The French Revolution Class 9 Notes Social-Science History Chapter 1

Points to Remember

1. French Society During the Late 18th Century French society was divided into three Estates. The First Estate consisted of the clergy, the Second Estate consisted of the nobility and the Third Estate consisted of the common people.

The first two estates, i.e., the clergy and the nobility were called the privileged classes because they enjoyed certain rights and privileges by birth. They were exempted from paying taxes to the state.

Only the Third Estate paid taxes. They also had to render services to the landowners.

  • The Church also collected taxes called tithes from the peasants.
  • When Louis XVI ascended the throne he found an empty treasury.
  • Long years of war had drained the financial resources of the country.
  • France helped the thirteen American colonies to gain independence from Britain; this added to the economic problems of France.
  • Louis XVI wanted to raise the taxes to meet the expenses and increase the government’s income.

2. A Growing Middle-Class Envisages an End to Privileges

  • In the 18th century, a new social group emerged which was known as the middle class. They had become rich through the expansion of overseas trade.
  • In addition to merchants and manufacturers there were lawyers and administrative officials who were educated and believed that no group of society should be privileged by birth but their position should depend on merit. They demanded an end to privileges.
  • Philosophers like Locke, Rousseau, and Montesquieu believed in a society based on freedom, equal law and opportunities for all Rousseau proposed a government based on a social contract between the people and their representatives.

3. The Outbreak of the Revolution

  • On 5th May, 1789 Louis XVI called together an assembly of the three Estates to pass proposals for new taxes.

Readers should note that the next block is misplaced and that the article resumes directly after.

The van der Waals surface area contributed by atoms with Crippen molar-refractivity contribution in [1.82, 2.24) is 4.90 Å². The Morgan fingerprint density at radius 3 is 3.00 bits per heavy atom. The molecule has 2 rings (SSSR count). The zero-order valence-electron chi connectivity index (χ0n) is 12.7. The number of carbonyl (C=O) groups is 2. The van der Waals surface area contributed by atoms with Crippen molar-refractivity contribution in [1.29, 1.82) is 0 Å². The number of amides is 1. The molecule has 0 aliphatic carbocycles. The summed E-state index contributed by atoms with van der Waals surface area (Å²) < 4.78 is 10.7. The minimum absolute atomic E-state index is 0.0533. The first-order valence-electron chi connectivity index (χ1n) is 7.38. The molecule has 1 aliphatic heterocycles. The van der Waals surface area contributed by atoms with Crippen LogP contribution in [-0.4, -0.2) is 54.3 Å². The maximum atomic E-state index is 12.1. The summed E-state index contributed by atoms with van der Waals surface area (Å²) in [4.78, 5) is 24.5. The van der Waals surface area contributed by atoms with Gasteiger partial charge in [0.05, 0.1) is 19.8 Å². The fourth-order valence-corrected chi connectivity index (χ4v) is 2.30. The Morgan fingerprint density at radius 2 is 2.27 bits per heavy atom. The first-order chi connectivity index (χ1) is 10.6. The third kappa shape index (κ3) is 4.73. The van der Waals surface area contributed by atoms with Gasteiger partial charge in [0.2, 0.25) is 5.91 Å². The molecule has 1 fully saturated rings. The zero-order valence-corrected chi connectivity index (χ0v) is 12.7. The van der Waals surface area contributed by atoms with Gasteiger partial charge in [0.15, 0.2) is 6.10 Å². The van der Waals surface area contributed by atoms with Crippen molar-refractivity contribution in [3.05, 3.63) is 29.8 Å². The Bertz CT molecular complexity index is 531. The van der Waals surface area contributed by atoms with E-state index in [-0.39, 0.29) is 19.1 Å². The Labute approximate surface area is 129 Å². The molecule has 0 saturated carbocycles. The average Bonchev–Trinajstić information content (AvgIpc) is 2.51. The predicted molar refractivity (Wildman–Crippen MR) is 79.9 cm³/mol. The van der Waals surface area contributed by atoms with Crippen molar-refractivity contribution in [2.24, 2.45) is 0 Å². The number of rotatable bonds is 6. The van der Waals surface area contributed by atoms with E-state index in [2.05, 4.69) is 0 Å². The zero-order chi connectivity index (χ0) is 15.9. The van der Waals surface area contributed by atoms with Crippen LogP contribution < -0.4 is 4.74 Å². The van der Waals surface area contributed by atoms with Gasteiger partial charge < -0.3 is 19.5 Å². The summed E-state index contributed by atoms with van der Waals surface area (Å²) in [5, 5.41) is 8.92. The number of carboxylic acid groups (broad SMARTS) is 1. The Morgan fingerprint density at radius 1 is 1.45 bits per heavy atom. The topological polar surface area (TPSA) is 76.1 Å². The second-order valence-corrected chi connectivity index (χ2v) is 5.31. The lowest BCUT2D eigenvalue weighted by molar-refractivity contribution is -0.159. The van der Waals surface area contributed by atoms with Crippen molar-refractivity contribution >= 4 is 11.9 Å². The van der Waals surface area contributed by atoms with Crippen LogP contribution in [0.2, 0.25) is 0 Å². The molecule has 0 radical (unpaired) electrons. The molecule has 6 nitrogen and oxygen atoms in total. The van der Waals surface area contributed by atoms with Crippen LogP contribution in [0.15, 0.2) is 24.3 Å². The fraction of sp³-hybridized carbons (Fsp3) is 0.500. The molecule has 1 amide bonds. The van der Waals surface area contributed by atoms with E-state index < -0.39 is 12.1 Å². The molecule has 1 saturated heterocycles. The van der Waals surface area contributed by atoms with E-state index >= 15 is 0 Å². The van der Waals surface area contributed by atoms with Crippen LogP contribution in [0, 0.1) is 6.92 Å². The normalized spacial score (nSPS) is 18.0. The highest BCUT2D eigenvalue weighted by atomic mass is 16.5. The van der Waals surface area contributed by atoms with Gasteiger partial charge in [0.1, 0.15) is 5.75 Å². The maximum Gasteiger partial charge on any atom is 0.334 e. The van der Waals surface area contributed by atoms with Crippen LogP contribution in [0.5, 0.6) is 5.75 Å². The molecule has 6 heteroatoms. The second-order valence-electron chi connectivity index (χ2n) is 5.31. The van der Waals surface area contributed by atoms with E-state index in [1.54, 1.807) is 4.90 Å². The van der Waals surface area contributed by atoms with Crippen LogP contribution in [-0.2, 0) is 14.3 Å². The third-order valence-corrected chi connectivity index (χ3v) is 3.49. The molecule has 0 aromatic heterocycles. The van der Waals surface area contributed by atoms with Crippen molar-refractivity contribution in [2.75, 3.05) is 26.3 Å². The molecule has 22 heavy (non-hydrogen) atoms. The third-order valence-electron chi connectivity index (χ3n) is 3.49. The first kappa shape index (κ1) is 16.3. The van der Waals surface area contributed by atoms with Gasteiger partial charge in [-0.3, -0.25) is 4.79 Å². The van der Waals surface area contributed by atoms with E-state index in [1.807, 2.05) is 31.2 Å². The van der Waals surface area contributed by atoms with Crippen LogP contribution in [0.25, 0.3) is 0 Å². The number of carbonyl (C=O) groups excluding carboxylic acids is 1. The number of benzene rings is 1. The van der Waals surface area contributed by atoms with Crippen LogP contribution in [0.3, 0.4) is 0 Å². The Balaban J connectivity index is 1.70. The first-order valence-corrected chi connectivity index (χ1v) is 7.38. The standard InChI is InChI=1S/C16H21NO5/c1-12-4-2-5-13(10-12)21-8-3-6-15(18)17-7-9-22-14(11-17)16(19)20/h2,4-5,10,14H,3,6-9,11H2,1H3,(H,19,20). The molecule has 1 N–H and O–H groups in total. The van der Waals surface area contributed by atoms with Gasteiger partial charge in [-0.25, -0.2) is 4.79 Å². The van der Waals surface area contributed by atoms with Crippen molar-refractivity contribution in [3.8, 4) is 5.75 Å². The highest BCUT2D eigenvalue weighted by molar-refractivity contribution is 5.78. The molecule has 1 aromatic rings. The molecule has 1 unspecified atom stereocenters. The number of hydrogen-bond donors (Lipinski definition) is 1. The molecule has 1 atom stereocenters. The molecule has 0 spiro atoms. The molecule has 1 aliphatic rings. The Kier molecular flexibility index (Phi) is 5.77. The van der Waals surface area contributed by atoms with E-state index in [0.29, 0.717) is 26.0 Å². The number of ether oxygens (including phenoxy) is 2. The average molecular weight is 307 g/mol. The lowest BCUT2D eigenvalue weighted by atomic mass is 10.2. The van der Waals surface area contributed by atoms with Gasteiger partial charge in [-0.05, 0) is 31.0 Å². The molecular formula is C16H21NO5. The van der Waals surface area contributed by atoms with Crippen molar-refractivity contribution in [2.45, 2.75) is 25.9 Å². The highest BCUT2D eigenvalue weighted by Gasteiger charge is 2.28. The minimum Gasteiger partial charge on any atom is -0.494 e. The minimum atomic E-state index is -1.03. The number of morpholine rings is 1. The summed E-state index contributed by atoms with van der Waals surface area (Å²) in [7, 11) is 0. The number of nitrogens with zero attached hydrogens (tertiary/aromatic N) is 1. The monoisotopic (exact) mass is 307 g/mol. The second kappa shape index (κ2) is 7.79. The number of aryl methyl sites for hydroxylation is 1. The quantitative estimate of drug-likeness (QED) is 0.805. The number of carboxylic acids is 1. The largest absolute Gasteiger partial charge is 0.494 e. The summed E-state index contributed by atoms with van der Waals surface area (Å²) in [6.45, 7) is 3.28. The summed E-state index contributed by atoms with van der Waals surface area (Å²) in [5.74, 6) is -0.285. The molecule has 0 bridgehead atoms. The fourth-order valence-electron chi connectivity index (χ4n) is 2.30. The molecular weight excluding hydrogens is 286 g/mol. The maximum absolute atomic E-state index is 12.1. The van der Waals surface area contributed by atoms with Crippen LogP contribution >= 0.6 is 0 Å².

• Each Estate had one vote. The Third Estate demanded one vote for each member of the assembly. They demanded that voting should now be conducted by the assembly as a whole.
  • When the king rejected the proposals of the Third Estate, they walked out of the assembly in protest held their meeting in the hall of an indoor tennis court and declared themselves the National Assembly.
  • Meanwhile, the rest of France was seething with turmoil because a bad harvest led of an increase in bread prices and hoarding. Crowds of angry women stormed the shops.
  • On 14th July, 1789, an agitated crowd stormed and destroyed the Bastille, a prison just outside Paris, freeing all its prisoners.
  • Due to rumors spreading about the nobles trying to destroy crops, the peasants attacked them, booting and destroying records of manorial duces.
  • Finally, the king agreed to a Constitutional Monarchy rule. On 4th August, 1789, the Assembly abolished taxes and tithes and the lands owned by the Church were confiscated.

4. France Becomes a Constitutional Monarchy

  • The National Assembly completed the draft of the Constitution in 1791. Power was assigned to different institutions, the Legislature, Executive, and Judiciary. This made France a Constitutional Monarchy.
  • Only men who paid taxes equal to 3 days’ wages of a laborer were entitled to vote.
  • The remaining men and all women were classed as passive citizens.

5. Declaration of the Rights of Man and Citizen

  • The Constitution began with a declaration of the rights of man and citizen. Rights such as the right to live. freedom of speech, freedom of opinion, and equality before the law as were established as the ‘natural and inalienable’ rights.
  • Each right belonged to each human being by birth and could not be taken away.
  • It became the duty of the state to protect each citizen’s natural rights.

6. The Jacobins

  • The people who were poor were not her given political rights. So, they formed clubs to discuss government policies and plan their actions.
  • The most popular club was that of the Jacobins. This club included small shopkeepers, artisans such as shoemakers, pastry cooks, printers, servants and daily-wage workers.
  • Their leader was Maximilian Robespierre.
  • The Jacobins wore striped trousers to set themselves apart from the fashionable sections of society who wore knee breeches.